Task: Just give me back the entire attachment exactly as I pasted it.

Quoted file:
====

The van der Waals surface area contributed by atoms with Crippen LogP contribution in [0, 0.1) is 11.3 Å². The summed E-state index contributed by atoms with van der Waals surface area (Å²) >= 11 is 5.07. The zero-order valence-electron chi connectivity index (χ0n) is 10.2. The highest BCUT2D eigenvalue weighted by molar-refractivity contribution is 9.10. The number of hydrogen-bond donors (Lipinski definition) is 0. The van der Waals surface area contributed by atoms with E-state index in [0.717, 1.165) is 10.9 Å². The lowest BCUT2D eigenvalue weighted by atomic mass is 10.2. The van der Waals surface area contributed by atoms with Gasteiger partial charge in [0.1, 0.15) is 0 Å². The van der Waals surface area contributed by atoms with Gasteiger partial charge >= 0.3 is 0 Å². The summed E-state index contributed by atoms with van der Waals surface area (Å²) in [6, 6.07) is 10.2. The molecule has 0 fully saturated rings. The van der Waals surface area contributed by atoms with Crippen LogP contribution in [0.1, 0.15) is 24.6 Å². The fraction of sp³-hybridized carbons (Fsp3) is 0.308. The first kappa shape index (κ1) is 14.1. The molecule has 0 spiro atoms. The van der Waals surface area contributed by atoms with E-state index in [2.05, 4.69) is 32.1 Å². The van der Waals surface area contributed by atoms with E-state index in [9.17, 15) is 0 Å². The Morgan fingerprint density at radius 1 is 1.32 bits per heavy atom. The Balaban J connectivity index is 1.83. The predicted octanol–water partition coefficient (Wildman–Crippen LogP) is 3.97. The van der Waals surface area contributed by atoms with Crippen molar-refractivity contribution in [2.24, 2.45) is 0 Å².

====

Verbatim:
The van der Waals surface area contributed by atoms with Crippen LogP contribution in [0, 0.1) is 11.3 Å². The summed E-state index contributed by atoms with van der Waals surface area (Å²) >= 11 is 5.07. The zero-order valence-electron chi connectivity index (χ0n) is 10.2. The highest BCUT2D eigenvalue weighted by molar-refractivity contribution is 9.10. The number of hydrogen-bond donors (Lipinski definition) is 0. The van der Waals surface area contributed by atoms with E-state index in [0.717, 1.165) is 10.9 Å². The lowest BCUT2D eigenvalue weighted by atomic mass is 10.2. The van der Waals surface area contributed by atoms with Gasteiger partial charge in [0.1, 0.15) is 0 Å². The van der Waals surface area contributed by atoms with Gasteiger partial charge >= 0.3 is 0 Å². The summed E-state index contributed by atoms with van der Waals surface area (Å²) in [6, 6.07) is 10.2. The molecule has 0 fully saturated rings. The van der Waals surface area contributed by atoms with Crippen LogP contribution in [0.1, 0.15) is 24.6 Å². The fraction of sp³-hybridized carbons (Fsp3) is 0.308. The first kappa shape index (κ1) is 14.1. The molecule has 0 spiro atoms. The van der Waals surface area contributed by atoms with E-state index in [2.05, 4.69) is 32.1 Å². The van der Waals surface area contributed by atoms with E-state index in [9.17, 15) is 0 Å². The Morgan fingerprint density at radius 1 is 1.32 bits per heavy atom. The Balaban J connectivity index is 1.83. The predicted octanol–water partition coefficient (Wildman–Crippen LogP) is 3.97. The van der Waals surface area contributed by atoms with Crippen molar-refractivity contribution in [2.24, 2.45) is 0 Å².